Why You Don’t Need Executive Presence to Succeed

By Joseph Tan|15-09-2017 | 5 Min Read

May the Force Not Be With You

Lately, I have received a lot of requests to provide coaching in the area of displaying 'executive presence'.

It is akin to having a wish for a magic potion that can suddenly transform an executive from a mild-mannered individual to a charismatic and charming person who would then be able to win and woo everyone over to subscribe to every word he or she says.

In other words, the coaching engagement is supposed to endow the client with a certain forceful personality and appeal that can draw the adoration and commitment from his or her followers.


So much of what constitutes leadership today centres too much on the individual’s personality that the organisation culture is in danger of being a personality-driven culture rather than being purpose-driven.

The danger of having too much executive force is that employees then will be lulled into a “you-tell- me-what-to- do” culture that eventually stifles creativity, innovation and engagement.



In such a situation, the motivation to perform requires constant micro-managing and management “hovering’.

I am not saying that executive presence is not a necessary trait for leadership influence. However, from my interaction with many clients, I have come to realise that there is a need to reshape a proper understanding of what it means to truly have an executive presence and it has nothing to do with having a forceful personality.

There are two key areas to focus on if you want to grow in your executive presence:

Connecting the dots

The influencing leader is someone who has a perspective which runs across the entire organisation. The number one lament I encounter whenever the topic of organisational culture is raised is on the issue of silo-mentality and territorialism.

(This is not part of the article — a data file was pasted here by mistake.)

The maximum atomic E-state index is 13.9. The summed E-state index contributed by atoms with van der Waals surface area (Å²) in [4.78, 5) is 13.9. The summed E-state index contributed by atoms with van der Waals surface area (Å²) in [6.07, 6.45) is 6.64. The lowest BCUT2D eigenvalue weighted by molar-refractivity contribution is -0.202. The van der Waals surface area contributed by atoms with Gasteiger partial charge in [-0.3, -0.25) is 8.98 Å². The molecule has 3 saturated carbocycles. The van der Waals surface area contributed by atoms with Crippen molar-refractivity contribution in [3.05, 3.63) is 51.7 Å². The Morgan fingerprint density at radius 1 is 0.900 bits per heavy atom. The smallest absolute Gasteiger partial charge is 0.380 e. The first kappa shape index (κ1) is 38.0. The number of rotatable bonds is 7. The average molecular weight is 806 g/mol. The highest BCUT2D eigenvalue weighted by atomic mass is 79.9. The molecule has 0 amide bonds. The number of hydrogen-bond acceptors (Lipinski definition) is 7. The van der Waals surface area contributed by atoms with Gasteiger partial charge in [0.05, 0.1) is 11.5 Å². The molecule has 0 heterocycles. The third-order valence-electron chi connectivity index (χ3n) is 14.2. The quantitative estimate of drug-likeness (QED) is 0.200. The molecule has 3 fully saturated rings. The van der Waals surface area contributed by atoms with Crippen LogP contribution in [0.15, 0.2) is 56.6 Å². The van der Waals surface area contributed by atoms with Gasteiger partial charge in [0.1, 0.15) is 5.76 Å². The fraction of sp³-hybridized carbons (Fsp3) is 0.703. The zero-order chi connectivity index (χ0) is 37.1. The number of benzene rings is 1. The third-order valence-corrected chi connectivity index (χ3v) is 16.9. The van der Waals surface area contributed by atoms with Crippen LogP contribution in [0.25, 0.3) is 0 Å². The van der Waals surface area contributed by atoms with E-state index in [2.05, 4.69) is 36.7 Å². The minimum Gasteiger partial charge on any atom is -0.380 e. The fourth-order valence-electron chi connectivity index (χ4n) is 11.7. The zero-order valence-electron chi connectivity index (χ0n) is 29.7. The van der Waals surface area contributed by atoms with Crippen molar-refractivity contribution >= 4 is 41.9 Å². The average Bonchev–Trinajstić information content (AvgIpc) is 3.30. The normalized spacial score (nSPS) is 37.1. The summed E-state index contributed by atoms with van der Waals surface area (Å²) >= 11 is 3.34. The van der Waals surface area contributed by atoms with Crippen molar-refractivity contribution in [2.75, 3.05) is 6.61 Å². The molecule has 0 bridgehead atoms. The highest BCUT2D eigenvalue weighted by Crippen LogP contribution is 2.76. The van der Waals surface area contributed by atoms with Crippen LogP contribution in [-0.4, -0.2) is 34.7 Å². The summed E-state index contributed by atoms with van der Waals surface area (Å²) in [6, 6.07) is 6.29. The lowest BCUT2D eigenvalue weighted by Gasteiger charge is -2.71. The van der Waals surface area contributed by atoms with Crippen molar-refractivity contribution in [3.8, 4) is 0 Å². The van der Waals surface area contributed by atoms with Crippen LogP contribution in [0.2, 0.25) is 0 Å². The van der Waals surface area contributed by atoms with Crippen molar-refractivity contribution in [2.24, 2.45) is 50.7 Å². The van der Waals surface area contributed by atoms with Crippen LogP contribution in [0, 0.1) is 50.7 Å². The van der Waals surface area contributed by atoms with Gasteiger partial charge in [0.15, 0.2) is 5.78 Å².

The instinctive behaviour of protecting my own backyard is what gives rise to little Napoleons and those who look at just guarding their own interests (even if it is at the expense of the larger organisation).

We admire those who understand our predicament and yet they are able to lead us to look at the same situation with a fresh pair of eyes, a renewed perspective. You walk away saying to yourself – how come I did not see it that way before?

The ability to connect the dots, to see life situations from a perspective that transcends the current circumstances is the bedrock of wisdom and insights.


Here are two questions for you to consider in gauging your ability to connect the dots:

  1. Do you regularly meet up with leaders at various levels and functions to learn about and understand new issues together?
  2. Are you able to link individual employee contribution to the bigger picture of how this eventually makes a difference to the entire organisation?

Sensing before addressing

Many employees who are not engaged want a reason to be inspired. They are the group that needs an extra push to perform at their best.